When I last blogged about it, I’d made the decision to send off my book to a professional editor after being advised that it needed a “final polish” by a literary agent whose judgement I trust and who has been very open and free with their advice to me since I first submitted to them.

Paying for an edit isn’t a cheap business, so I did my research.  As a generally quite sceptical person, I’d read a number of articles on unscrupulous “agents” or “editing services” which were really just a front for vanity publishing firms.  As far as the agent was concerned, I had no worries. They were associated with one of the most respected agencies in the country and already had several clients published.  Moreover I’d read some of those books and liked them, so I knew that they were someone who would “get” me and my writing. I’d also talked to them on more than one occasion and I’d been really impressed, so I realised that this was quality advice I was getting.

Secondly, I looked into the editing services.  Both came highly recommended – one was run by the editor who first discovered JK Rowling and offered a full suite of courses for aspiring authors, running from basic book mapping through to full edits.  The second was a lady who had until recently been a senior commissioning editor for a children’s book publisher who was now working freelance, offering structural edits or line edits.  Both services had been recommended by more than one agent. I knew I was safe with either, so I chose the best match for my “final polish.”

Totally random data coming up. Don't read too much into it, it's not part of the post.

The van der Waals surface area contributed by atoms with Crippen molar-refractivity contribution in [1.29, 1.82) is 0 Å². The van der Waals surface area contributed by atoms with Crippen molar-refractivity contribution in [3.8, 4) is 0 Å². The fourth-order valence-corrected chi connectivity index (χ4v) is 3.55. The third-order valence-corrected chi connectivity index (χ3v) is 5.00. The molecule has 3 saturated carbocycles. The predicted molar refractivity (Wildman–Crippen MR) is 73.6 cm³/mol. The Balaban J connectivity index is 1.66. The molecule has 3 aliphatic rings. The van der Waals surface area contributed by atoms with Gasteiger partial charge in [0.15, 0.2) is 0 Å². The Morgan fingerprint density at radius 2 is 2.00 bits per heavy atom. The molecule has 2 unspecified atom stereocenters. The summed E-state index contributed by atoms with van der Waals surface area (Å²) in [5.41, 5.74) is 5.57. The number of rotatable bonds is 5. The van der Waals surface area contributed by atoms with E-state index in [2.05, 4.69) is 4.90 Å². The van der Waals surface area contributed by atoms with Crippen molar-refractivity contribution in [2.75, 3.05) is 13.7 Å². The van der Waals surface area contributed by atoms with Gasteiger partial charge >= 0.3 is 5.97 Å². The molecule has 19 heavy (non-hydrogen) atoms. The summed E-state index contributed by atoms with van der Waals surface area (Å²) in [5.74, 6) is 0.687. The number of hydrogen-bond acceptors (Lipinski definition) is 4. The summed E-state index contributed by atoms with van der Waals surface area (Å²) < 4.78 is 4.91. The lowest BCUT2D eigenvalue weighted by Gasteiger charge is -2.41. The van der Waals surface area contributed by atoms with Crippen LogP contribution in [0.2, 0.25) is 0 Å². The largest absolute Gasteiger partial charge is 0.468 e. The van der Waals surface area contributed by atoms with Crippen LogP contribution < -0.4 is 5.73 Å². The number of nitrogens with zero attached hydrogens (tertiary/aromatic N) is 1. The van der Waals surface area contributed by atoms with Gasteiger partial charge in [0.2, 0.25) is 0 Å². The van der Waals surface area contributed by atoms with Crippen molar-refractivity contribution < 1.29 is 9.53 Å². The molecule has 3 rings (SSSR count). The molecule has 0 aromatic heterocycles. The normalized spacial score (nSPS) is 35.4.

In the end, I opted for a full line edit by the freelance editor.  Firstly, because booking on courses, waiting for months and only then getting my final edit would have taken longer and while it might have been fun, it was probably an extravagance I couldn’t really afford.  The second option meanwhile was exactly what I was after.  A personal line edit of my novel.  It would soon be polished to the point where I’d need sunglasses to read it.

I contacted the editor and explained what I needed, then she agreed a date with me when the edit would be delivered.  The next few weeks I was on hot bricks.  Would the editor like my book?  Would they recommend changes I couldn’t live with?  Would I get my money’s worth?  What did an edit even look like? I needn’t have worried.   The edit, when it came back, produced the kind of changes I’d been after.  The book, which I’d reduced from 118,500 words to 79,000 words at the agent’s suggestion was now a svelte 69,000 words (which puts it in the “ideal” size bracket for the Middle-Grade (9-12) market.)

More helpful was that where any change, cut or improvement had been suggested (I agreed with 99% of them), there were notes in the margin that explained what the editor meant and why it would improve the book (e.g. "suggest removing this line to maintain the tension in this chapter"), so not only did I get an improved edit, I also learned how to improve my own editing skills at the same time.  Finally, I got some overall notes, pointing out some general inconsistencies or themes that I’d need to iron out. It also gave feedback from the editor that they’d had really enjoyed the book (and wanted to read a sequel immediately) and felt it had a lot of marketplace potential.  According to the agent (who the editor contacted to share their views of the book), this is praise indeed from someone who doesn’t give it out lightly, so I was well pleased.

So finally - after two weeks of furious editing- I’ve been through the book line by line twice, made the recommended changes and resubmitted to the agent, who I might add was very keen to have it quickly. I’ll update when there’s more news.